Christian life

The Customer Is Always Righteous

[This old article seemed worth resurrecting for today. Businesses are shorthanded, have inexperienced workers, have supply-chain issues … Customers/Clients (maybe having their own troubles) can all too easily lose patience. But we Christians have the responsibility—and the privilege!—of remembering who we are.]


I’ve never left a cranky clerk. That’s right. I’ve met many cranky clerks, but I’ve never left one. About 1993 I began the little ministry of transforming cranky clerks into cheerful ones. Why this particular challenge?

(1) I was in pain and distress myself at the time. Able to spot tension a mile away, I sympathized and wanted to rescue others from suffering.

(2) Several years on the mission field taught me never to assume that people know the Lord. Wouldn’t you be cranky if you didn’t know the Lord?

(3) I was already programmed to be on the side of clerks. Daddy and Uncle Del were in business. As a teenager working for them, I’d seen firsthand what it was like to deal with the public:

  • One intimidating customer insisted his window screen be repaired “by this afternoon!” He didn’t come back to pick it up for two years.
  • Customers came in with sob stories. Uncle Del gave them 10 percent off—and then they wrote bad checks.
  • One mother let her toddler use the car keys to make a long scratch across a new refrigerator. Another allowed Junior to rearrange all the nuts and bolts in the hardware bins.
  • Longtime friends opted to drive farther to the warehouse “discount” store, where they happily paid $2.99 for a little paintbrush Daddy stocked for $1.65.
  • Nervy folks demanded a full refund on goods they had damaged.
  • Customers wanted their purchases discounted, gift-wrapped, and delivered … for free.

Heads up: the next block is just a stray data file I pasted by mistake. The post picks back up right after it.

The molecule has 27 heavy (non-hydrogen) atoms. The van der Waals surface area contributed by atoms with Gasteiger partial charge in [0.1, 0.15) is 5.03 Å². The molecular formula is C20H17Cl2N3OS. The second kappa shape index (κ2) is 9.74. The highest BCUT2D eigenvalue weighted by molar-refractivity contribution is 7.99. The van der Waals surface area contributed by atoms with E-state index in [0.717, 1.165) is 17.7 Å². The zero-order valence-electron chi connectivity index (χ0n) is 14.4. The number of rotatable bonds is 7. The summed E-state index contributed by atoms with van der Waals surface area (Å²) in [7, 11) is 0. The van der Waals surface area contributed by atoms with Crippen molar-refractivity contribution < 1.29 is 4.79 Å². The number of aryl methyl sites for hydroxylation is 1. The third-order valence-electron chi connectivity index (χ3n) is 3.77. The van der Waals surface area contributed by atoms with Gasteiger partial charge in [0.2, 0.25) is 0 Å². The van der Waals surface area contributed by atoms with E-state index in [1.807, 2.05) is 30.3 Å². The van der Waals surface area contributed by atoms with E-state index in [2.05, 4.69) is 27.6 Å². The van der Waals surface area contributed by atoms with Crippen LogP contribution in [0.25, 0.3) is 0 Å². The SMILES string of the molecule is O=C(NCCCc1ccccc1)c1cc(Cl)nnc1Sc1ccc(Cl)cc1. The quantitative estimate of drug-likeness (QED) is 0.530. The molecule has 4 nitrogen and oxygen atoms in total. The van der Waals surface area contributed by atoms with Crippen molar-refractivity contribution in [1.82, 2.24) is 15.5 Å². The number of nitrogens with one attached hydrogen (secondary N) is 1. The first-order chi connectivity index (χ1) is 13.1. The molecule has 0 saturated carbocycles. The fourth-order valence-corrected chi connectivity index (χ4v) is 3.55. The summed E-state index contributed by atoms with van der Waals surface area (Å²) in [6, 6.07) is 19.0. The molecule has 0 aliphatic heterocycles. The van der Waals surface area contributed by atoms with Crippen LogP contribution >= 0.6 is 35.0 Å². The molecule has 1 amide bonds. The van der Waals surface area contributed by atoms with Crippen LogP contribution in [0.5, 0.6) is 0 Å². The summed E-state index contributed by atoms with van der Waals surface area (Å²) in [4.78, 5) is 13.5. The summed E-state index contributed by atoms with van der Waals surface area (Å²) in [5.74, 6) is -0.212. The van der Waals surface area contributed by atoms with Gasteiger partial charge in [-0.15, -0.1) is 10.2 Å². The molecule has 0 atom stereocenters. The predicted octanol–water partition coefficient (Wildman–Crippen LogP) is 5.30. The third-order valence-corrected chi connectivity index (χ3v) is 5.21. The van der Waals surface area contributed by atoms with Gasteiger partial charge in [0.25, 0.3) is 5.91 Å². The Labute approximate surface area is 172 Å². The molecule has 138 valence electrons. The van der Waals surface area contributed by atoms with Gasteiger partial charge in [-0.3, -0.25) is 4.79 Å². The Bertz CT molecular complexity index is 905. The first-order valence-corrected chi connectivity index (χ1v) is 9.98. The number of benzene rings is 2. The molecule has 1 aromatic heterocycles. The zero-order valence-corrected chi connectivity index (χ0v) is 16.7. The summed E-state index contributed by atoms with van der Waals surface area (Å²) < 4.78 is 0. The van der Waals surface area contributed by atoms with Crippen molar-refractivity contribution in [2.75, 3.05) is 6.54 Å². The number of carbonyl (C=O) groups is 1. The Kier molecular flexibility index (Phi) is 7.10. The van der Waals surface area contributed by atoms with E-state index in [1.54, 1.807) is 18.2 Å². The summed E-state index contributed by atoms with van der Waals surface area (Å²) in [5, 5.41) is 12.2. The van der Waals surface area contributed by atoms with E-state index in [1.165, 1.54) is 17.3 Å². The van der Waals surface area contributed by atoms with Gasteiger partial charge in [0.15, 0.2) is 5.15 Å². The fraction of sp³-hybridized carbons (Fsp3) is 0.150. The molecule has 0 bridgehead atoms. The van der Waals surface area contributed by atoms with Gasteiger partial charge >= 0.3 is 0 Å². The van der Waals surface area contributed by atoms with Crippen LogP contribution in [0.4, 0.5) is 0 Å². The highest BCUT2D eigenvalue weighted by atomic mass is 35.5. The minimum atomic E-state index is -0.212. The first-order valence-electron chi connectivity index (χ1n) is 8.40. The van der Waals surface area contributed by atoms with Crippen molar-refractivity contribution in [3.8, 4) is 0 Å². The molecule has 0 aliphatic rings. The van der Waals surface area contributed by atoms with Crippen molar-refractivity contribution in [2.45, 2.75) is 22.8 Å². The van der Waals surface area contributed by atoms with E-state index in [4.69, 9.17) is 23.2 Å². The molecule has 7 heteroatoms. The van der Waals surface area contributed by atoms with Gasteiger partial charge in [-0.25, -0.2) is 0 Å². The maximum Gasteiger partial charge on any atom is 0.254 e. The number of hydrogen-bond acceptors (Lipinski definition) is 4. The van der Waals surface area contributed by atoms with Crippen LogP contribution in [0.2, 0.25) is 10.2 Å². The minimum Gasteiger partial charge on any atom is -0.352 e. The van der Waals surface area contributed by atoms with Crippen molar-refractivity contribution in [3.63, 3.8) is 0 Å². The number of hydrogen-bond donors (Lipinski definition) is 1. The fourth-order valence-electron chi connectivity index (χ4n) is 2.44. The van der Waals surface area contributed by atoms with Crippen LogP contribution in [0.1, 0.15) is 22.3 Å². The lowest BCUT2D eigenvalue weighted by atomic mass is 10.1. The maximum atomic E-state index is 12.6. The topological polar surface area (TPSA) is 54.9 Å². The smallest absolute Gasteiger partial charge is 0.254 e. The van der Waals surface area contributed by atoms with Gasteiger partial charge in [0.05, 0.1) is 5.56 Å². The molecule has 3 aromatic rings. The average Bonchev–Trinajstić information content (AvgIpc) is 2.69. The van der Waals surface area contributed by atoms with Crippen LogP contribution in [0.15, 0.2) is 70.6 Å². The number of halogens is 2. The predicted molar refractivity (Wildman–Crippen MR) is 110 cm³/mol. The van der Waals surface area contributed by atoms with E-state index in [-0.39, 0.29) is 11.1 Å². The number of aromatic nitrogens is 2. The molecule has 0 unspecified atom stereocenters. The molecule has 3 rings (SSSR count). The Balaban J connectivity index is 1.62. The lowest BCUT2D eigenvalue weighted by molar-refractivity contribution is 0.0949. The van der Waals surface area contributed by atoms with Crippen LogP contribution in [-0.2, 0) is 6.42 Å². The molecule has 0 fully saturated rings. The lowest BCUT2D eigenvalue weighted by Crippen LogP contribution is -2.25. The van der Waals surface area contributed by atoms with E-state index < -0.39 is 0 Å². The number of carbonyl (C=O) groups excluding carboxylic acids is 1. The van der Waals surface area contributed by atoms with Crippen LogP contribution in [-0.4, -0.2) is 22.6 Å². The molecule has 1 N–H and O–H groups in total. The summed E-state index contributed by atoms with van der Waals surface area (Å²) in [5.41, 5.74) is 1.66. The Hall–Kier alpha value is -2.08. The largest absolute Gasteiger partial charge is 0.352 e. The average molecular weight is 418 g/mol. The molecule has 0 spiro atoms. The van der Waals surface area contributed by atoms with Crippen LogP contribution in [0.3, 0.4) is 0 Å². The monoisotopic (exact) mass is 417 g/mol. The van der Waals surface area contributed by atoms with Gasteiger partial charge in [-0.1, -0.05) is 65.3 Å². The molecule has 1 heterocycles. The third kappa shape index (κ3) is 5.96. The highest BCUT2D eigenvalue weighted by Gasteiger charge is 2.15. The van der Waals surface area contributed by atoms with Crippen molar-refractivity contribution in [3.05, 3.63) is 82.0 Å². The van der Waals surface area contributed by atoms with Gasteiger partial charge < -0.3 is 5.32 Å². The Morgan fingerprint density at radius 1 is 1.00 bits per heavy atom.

The frustrations of clerks make sense to anyone who has stood behind the counter.

I guess all those factors clicked the day I was in Carrington’s. It seemed unusually busy. I stepped up to the checkout, wondering what the occasion was, when the clerk barked, “Where’s your turkey?!”

It was a strange thing to say to a customer holding a pair of black slacks.

“I beg your pardon?”

“Your turkey!” She furiously waved a cardboard turkey cutout in my face. “It was in the newspaper.”

I still didn’t know what she was ranting about, but I knew this woman was having a terrible day. Then the thought came: Win her over.

“Oh, honey,” I said, “I haven’t read my paper for a week. What turkey?”

“The Thanksgiving discount coupon for today only.”

“Well, I don’t have one. And anyway, these slacks are such a good price. I certainly wouldn’t expect a further discount.”

She softened. Turning to my son, she said, “Go back to the manager’s office and tell them Margie said to give you a turkey.”

“Oh, that’s not necessary,” I protested.

She held up her hand. “It’s OK. You’re the kind of people who deserve the savings.”

While my son was gone, I pressed a little: “Looks like you’re having quite a day.”

She shook her head and lowered her voice confidentially. “You wouldn’t believe it.” She went on to explain that the store had failed to include the phrase “one per customer” on the turkey coupons. People were driving all over town to buy newspapers so they could cash in flocks of turkeys. That explained the crowd—bloodthirsty turkey hunters!

I leaned toward her. “I know it’s tough dealing with the public,” I explained, as my son returned with our turkey. “Daddy owned a business.”